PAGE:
Similarly, many of the factors in whether we ultimately allow Georgia Power to recover more expenses for the construction of Plant Vogtle must be decided through a quasi-judicial process in which the standard of review was whether an expense was incurred prudently. As a matter of law, we cannot substitute our own decisions made with the benefit of hindsight for those made by the company. Nor are we allowed to decide on the basis of whether we like or dislike the parties before us, or whether we approve or disapprove of nuclear power in general. Our decisions must be based on facts and evidence presented during the hearing.
Without financially-healthy private sector utility providers, we could not have the inexpensive, reliable services we have come to expect. Without a healthy balance sheet and acceptable profit margin, a private-sector company will end up paying far more in financing costs; those costs are ultimately borne by the consumer and business ratepayers of Georgia.
Short-sighted decisions to temporarily and artificially lower rates have the potential to become even higher costs down the road as borrowing costs increase and are in turn passed on the ratepayer. Many of the states currently experiencing electric blackouts and brownouts have haphazard electric policies without any consideration for long-term ramifications. These states have lacked the political fortitude to invest in future capital projects.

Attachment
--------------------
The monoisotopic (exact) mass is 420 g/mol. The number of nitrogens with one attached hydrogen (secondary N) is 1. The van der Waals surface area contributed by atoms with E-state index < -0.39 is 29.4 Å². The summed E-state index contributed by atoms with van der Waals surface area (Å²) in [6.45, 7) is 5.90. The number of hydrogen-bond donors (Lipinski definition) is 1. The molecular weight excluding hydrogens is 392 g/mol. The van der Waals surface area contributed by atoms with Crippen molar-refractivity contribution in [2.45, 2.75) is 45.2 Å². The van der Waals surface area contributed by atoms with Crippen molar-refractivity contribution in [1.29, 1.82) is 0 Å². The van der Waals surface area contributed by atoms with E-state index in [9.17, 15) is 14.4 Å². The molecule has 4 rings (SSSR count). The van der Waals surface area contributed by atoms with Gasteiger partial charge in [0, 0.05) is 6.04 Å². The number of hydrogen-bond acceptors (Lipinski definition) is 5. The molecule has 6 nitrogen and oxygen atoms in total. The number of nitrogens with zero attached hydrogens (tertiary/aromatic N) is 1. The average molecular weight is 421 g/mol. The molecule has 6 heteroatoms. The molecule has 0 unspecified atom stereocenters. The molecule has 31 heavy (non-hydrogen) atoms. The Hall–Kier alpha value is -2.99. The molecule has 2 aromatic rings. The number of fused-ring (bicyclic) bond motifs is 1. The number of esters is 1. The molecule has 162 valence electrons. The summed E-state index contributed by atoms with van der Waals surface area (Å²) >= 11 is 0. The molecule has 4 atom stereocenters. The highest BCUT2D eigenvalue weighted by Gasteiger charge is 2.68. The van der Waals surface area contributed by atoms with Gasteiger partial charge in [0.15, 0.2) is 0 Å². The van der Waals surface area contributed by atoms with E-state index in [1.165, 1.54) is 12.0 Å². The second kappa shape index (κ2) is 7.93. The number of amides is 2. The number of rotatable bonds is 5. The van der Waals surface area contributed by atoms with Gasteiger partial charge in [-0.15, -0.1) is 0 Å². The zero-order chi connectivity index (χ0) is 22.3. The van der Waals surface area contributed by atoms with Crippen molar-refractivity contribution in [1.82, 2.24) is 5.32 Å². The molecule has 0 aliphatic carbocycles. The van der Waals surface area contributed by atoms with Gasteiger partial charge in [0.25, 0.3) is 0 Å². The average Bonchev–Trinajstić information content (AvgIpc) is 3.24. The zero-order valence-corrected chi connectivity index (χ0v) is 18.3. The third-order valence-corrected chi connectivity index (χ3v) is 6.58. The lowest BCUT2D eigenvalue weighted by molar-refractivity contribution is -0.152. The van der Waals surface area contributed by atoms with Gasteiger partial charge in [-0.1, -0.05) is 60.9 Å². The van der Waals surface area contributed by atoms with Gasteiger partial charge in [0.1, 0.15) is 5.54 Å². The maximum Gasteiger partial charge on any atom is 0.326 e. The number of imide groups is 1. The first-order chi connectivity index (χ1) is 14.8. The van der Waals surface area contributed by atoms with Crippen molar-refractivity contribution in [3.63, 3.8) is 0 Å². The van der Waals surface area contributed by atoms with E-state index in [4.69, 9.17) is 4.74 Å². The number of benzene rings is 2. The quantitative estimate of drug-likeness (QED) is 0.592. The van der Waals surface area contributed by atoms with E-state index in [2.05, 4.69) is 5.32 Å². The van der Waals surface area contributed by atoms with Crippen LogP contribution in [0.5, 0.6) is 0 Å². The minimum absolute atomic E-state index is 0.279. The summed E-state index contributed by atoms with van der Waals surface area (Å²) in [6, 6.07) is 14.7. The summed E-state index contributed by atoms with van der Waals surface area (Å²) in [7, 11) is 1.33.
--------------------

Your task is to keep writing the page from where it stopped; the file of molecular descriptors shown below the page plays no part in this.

The challenge on the Public Service Commission is to provide oversight that allows the best balance between keeping rates low today and for the future. A recent Politifact article finding that Georgia ratepayers have paid electric rates 10 to 15 percent lower than the national average in eight of the last nine years indicates that the partnership between the Georgia Public Service Commission and the private sector providers we regulate benefits Georgia families and businesses.
Doug Everett is a commissioner on the Georgia Public Service Commission.